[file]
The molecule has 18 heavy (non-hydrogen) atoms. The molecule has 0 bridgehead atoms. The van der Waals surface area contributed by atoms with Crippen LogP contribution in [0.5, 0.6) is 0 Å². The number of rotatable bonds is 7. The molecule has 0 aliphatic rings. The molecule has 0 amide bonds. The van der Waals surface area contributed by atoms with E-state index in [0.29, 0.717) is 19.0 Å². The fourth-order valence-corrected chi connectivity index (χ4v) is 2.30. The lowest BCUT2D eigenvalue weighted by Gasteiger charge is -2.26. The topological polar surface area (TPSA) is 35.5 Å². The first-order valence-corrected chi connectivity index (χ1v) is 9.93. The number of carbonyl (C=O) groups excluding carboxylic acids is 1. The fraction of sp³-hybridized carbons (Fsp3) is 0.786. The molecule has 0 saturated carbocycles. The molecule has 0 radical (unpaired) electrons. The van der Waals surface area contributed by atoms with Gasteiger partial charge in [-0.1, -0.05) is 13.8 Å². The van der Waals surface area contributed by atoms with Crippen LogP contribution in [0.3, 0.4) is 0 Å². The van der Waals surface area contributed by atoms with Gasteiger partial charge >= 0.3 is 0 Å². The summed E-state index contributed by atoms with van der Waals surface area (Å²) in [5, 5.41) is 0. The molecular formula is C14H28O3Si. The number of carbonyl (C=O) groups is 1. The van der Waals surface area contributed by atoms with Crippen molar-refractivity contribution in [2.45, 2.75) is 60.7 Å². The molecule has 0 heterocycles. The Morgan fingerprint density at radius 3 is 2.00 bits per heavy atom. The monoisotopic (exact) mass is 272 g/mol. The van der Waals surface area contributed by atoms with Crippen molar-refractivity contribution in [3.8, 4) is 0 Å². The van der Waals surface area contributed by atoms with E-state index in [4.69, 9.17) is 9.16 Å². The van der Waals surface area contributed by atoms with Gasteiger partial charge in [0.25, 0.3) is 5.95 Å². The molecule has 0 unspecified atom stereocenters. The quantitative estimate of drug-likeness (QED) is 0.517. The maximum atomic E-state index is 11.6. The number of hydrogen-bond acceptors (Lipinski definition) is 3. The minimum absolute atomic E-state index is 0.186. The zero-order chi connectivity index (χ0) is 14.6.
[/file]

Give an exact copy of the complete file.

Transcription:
The molecule has 18 heavy (non-hydrogen) atoms. The molecule has 0 bridgehead atoms. The van der Waals surface area contributed by atoms with Crippen LogP contribution in [0.5, 0.6) is 0 Å². The number of rotatable bonds is 7. The molecule has 0 aliphatic rings. The molecule has 0 amide bonds. The van der Waals surface area contributed by atoms with E-state index in [0.29, 0.717) is 19.0 Å². The fourth-order valence-corrected chi connectivity index (χ4v) is 2.30. The lowest BCUT2D eigenvalue weighted by Gasteiger charge is -2.26. The topological polar surface area (TPSA) is 35.5 Å². The first-order valence-corrected chi connectivity index (χ1v) is 9.93. The number of carbonyl (C=O) groups excluding carboxylic acids is 1. The fraction of sp³-hybridized carbons (Fsp3) is 0.786. The molecule has 0 saturated carbocycles. The molecule has 0 radical (unpaired) electrons. The van der Waals surface area contributed by atoms with Gasteiger partial charge in [-0.1, -0.05) is 13.8 Å². The van der Waals surface area contributed by atoms with Crippen LogP contribution in [0.3, 0.4) is 0 Å². The van der Waals surface area contributed by atoms with Gasteiger partial charge >= 0.3 is 0 Å². The summed E-state index contributed by atoms with van der Waals surface area (Å²) in [5, 5.41) is 0. The molecular formula is C14H28O3Si. The number of carbonyl (C=O) groups is 1. The van der Waals surface area contributed by atoms with Crippen molar-refractivity contribution in [2.45, 2.75) is 60.7 Å². The molecule has 0 heterocycles. The Morgan fingerprint density at radius 3 is 2.00 bits per heavy atom. The monoisotopic (exact) mass is 272 g/mol. The van der Waals surface area contributed by atoms with Crippen molar-refractivity contribution in [3.8, 4) is 0 Å². The van der Waals surface area contributed by atoms with E-state index in [4.69, 9.17) is 9.16 Å². The van der Waals surface area contributed by atoms with Gasteiger partial charge in [0.25, 0.3) is 5.95 Å². The molecule has 0 unspecified atom stereocenters. The quantitative estimate of drug-likeness (QED) is 0.517. The maximum atomic E-state index is 11.6. The number of hydrogen-bond acceptors (Lipinski definition) is 3. The minimum absolute atomic E-state index is 0.186. The zero-order chi connectivity index (χ0) is 14.6.